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Wednesday, April 21, 2010

A Close Look at GDP Change in the 1920-21 Depression

Mark Twain, for one, said, "There are three kinds of lies: lies, damned lies, and statistics."   This is not quite right, for as we all know, figures don't lie.  But, my dad pointed out to me a long time age, "liars sure know how to figure."

Which brings us to Thomas E. Woods, Jr.  Over at Angry Bear, Cactus has put up a couple of posts revealing Woods' mendacity in this article.  He doesn't pull any punches.  But there is so much here that is just all kinds of wrong, that it's a fun game anyone can play.

Here is one shot at it.

In the fifth paragraph Woods says this:

The economic situation in 1920 was grim. By that year unemployment had jumped from 4 percent to nearly 12 percent, and GNP declined 17 percent.

Cactus points out that there is no reliable data on employment from that time frame.  Where did Woods get his numbers?  He offers a lot of footnotes.  Maybe they're buried in one of his sources.  Maybe he made them up.

My focus will be on GDP.  I cannot find a data set that is consistent with his 17% decline in GDP.

In fact, getting a value for GDP change during the period turned out to be quite an adventure.  Here is the data that I was able to find.  Raw data is in the sources cited.  YoY change is by my calculation. (Click on the chart to get a full page view.)  No -17% to be seen anywhere.  According to Cactus, Woods apparently indirectly uses the Historical Statistics data, 1958 price basis.


Here is a graph of the same data.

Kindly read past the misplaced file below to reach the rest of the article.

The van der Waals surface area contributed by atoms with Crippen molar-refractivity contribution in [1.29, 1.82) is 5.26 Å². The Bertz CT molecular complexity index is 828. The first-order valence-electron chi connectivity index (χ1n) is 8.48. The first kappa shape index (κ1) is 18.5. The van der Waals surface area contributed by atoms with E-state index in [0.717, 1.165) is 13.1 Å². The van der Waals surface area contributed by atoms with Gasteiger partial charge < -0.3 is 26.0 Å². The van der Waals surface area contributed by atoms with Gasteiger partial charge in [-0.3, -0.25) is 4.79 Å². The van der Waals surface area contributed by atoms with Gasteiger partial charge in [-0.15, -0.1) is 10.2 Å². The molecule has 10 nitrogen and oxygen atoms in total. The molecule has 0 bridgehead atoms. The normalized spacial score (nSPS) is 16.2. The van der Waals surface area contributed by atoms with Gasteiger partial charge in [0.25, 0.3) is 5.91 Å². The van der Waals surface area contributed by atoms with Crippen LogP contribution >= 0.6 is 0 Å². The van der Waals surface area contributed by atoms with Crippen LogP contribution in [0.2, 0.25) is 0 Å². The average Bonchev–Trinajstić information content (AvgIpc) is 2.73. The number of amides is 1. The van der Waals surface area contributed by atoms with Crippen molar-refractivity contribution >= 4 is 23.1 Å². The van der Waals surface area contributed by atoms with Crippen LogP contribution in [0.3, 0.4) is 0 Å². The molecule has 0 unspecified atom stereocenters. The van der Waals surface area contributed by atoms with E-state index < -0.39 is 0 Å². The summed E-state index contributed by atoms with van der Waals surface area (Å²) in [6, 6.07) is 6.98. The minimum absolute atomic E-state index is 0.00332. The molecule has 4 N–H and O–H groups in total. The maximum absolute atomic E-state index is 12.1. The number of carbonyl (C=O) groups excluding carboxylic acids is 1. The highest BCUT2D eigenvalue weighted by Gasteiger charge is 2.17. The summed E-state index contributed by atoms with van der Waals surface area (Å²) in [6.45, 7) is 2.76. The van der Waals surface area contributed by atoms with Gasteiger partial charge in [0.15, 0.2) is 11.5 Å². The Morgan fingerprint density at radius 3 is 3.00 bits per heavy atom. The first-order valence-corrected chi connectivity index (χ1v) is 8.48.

Update (4/22) : Corrected version of the graph, and text in the following paragraph.



The other data sets argue a bit, but  move almost in lockstep, and seem to converge at the edges of the picture.  But in the middle there is quite a difference, as compared to the current dollar data.  Well, as Austrian Economist Robert Murphy shows us, (see CPI chart at the link)* There was an inflationary bubble from about 1915 on, that burst dramatically in 1920. The price collapse - due to oversupplies of labor, commodities, and all sorts of goods, was impressively depressing.

 My conclusion:  The value of the collapse in GDP in 1920 and '21 can be whatever you want it to be, with as much validity as you want to claim.  Just cherry pick your data set.  The obvious take-away is that the current value numbers are grossly distorted by the late teens inflation, which hovered in the 15 to 20% range, and the ensuing sharp deflation of '20-'21, in the range of -15% as that bubble burst.

Make of it what you will.  What I make of it is that the sharp drop in GDP that Woods and other Libertarians and Austrians claim for 1290-21 is a data artifact caused by measuring GDP in deeply deflated current dollars. 

YMMV, of course.  Add salt to taste.  The thing I can't understand is why the data set based on 1958 prices would show negative numbers larger than those based on either 1929 or 2005 prices.   Sometimes life aint easy.
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* To my blog post, alas.  Murphy's web site is being reconstructed, and I can't link to his original post.  Lo siento.
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1 comment:

Suzan said...

Thanks for the info, sweetie.

It's amazing how many "new" economists we now have isn't it?

Love ya,

S